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Keith E Rice's Integrated SocioPsychology Blog & Pages

Aligning, integrating and applying the behavioural sciences

‘religion’

Has Boris Johnson inadvertently done Us a Favour?

Boris Johnson has been roundly pilloried by the left-leaning press and by socialists and liberals on social media for his comments about burqa-wearing Muslim women looking “ridiculous” because burqas make their wearers look like “letter boxes” and “bank robbers”. But the criticisms have come not just from the left. Theresa May and Conservative Party chairman Brandon Lewis are among top Tories who have called for Johnson to apologise. The party has received so many complaints, an investigation into whether Johnson’s already- infamous article in the Daily Telegraph has brought the party into disrepute is proposed. Separately some MPs – such as Labour’s Jon Trickett – have called for Johnson to be disciplined for breaking the Ministerial Code (BBC News, 2018d). In the wake of Johnson’s Telegraph article, there has been a spike in attacks on Muslim women wearing burqas and niqabs – reported by The Independent’s Lizzie Dearden, among others. This tweet by Amanda Fleiss and posted to Facebook by Huddersfield TUC captures the indignity and distress of one such attack. As reported by The Independent’s Joe Watts (2018b) amongst others, the Muslim Council of Britain (MCB) has demanded that Johnson is subjected to a full disciplinary investigation and that there is… Read More

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Enoch Powell: Racist or Prescient?

30 April 2018 In April 2018 there was quite a  fuss about the 50th anniversary (20 April) of Enoch Powell’s notorious ‘rivers of blood’ speech. For example, Powell was described as “quite dishonest” by The Independent’s Sean O’Grady. Sky News’ Lewis Goodall argued at length that Powell was a racist and a populist. As reported by the likes of The Guardian’s Mark Sweeney and the Evening Standard’s Fiona Simpson , the BBC’s Radio 4 came under intense criticism for having broadcast the speech transcript (with critical analysis). Several expert contributors publicly dissociated themselves from the broadcast while former transport minister Lord Andrew Adonis threatened he would raise the matter in Parliament. So, it seemed appropriate to look again at Powell’s speech from an Integrated SocioPsychology perspective, explore how racist it really was, how prescient it was and how the contemporary United Kingdom looks in terms of Powell’s predictions and their impact. How relevant it is to today’s political landscape  is illustrated by Matthew d’Ancona who writes in The Guardian: “Powell was wrong about so much. Yet Powellism found its purest expression in the 2016 EU referendum result, which enshrined the convergence of two of his greatest fixations: hostility to immigration and opposition to Britain’s… Read More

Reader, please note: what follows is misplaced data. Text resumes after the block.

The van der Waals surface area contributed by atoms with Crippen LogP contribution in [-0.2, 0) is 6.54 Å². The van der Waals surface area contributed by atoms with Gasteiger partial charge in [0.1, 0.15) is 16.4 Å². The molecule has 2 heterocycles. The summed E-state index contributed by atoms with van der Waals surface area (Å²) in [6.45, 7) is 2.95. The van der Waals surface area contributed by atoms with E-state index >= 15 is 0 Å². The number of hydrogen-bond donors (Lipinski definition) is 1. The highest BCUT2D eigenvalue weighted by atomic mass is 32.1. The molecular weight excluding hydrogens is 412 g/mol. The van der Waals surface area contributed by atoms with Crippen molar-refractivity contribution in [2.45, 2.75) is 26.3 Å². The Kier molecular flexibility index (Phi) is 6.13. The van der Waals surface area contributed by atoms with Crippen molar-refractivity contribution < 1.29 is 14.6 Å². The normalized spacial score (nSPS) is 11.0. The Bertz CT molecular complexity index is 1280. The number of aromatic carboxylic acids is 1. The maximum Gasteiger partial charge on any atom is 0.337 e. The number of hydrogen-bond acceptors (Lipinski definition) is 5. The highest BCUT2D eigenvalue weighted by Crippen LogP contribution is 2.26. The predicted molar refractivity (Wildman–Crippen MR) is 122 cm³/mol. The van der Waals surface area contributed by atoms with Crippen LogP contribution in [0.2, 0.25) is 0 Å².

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Islamification: Europe’s Challenge #2

PART 2 Preparing for change British Home Secretary Theresa May was vilified by much of the media for her 6 October speech at the Conservative Party conference for saying (amongst other things):  “… when immigration is too high, when the pace of change is too fast, it’s impossible to build a cohesive society.” (The Guardian’s Alan Travis called it a “new low in politics of migration”.) However, May was merely echoing the Functionalist argument of Talcott Parsons (1966) that sudden large-scale change disrupts the equilibrium of society and leads to dysfunction. Parsons postulates that social change is necessary for a society to renew and refresh itself but at a gradual pace which the institutions of society can adjust to and cope with. The disruption of equilibrium brought on by significant sudden large-scale change can bring about conflict. Over the past half-century Western Europe has been flooded with migrants. Their cultures were initially marginalised and disregarded – and then, through Multiculturalism, given nominal equal status with the host majority and a degree of positive discrimination to help foster that equality. A half-century is a relatively short amount of time to assimilate such large-scale changes. In retrospect, it’s surprising that there hasn’t been more overt conflict… Read More

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Islamification: Europe’s Challenge